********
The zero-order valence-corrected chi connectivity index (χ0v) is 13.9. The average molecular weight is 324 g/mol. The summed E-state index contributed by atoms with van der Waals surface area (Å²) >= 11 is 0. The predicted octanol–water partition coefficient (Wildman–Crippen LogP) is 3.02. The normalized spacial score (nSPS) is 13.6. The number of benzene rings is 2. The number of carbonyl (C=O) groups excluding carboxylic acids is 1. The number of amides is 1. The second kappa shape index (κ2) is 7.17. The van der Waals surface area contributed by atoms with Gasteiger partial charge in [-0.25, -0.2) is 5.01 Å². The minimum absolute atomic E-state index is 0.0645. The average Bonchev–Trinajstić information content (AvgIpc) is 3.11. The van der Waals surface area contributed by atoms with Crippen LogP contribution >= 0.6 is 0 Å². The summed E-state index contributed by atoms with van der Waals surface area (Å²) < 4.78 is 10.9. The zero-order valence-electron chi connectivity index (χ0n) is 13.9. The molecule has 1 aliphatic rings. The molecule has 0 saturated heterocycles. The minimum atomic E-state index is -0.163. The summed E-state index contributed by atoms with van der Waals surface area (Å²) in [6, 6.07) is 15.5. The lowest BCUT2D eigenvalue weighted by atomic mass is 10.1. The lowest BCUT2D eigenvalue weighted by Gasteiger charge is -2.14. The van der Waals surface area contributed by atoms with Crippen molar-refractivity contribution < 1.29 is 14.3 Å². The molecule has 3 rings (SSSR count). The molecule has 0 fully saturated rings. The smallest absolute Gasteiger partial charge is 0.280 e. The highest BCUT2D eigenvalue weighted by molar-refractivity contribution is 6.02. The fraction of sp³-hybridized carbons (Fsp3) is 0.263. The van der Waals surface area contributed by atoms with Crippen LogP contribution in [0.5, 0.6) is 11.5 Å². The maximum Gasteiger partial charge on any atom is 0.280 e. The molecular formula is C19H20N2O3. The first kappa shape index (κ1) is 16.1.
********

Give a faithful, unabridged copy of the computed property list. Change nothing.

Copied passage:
The zero-order valence-corrected chi connectivity index (χ0v) is 13.9. The average molecular weight is 324 g/mol. The summed E-state index contributed by atoms with van der Waals surface area (Å²) >= 11 is 0. The predicted octanol–water partition coefficient (Wildman–Crippen LogP) is 3.02. The normalized spacial score (nSPS) is 13.6. The number of benzene rings is 2. The number of carbonyl (C=O) groups excluding carboxylic acids is 1. The number of amides is 1. The second kappa shape index (κ2) is 7.17. The van der Waals surface area contributed by atoms with Gasteiger partial charge in [-0.25, -0.2) is 5.01 Å². The minimum absolute atomic E-state index is 0.0645. The average Bonchev–Trinajstić information content (AvgIpc) is 3.11. The van der Waals surface area contributed by atoms with Crippen LogP contribution >= 0.6 is 0 Å². The summed E-state index contributed by atoms with van der Waals surface area (Å²) < 4.78 is 10.9. The zero-order valence-electron chi connectivity index (χ0n) is 13.9. The molecule has 1 aliphatic rings. The molecule has 0 saturated heterocycles. The minimum atomic E-state index is -0.163. The summed E-state index contributed by atoms with van der Waals surface area (Å²) in [6, 6.07) is 15.5. The lowest BCUT2D eigenvalue weighted by atomic mass is 10.1. The lowest BCUT2D eigenvalue weighted by Gasteiger charge is -2.14. The van der Waals surface area contributed by atoms with Crippen molar-refractivity contribution < 1.29 is 14.3 Å². The molecule has 3 rings (SSSR count). The molecule has 0 fully saturated rings. The smallest absolute Gasteiger partial charge is 0.280 e. The highest BCUT2D eigenvalue weighted by molar-refractivity contribution is 6.02. The fraction of sp³-hybridized carbons (Fsp3) is 0.263. The van der Waals surface area contributed by atoms with Crippen LogP contribution in [0.5, 0.6) is 11.5 Å². The maximum Gasteiger partial charge on any atom is 0.280 e. The molecular formula is C19H20N2O3. The first kappa shape index (κ1) is 16.1.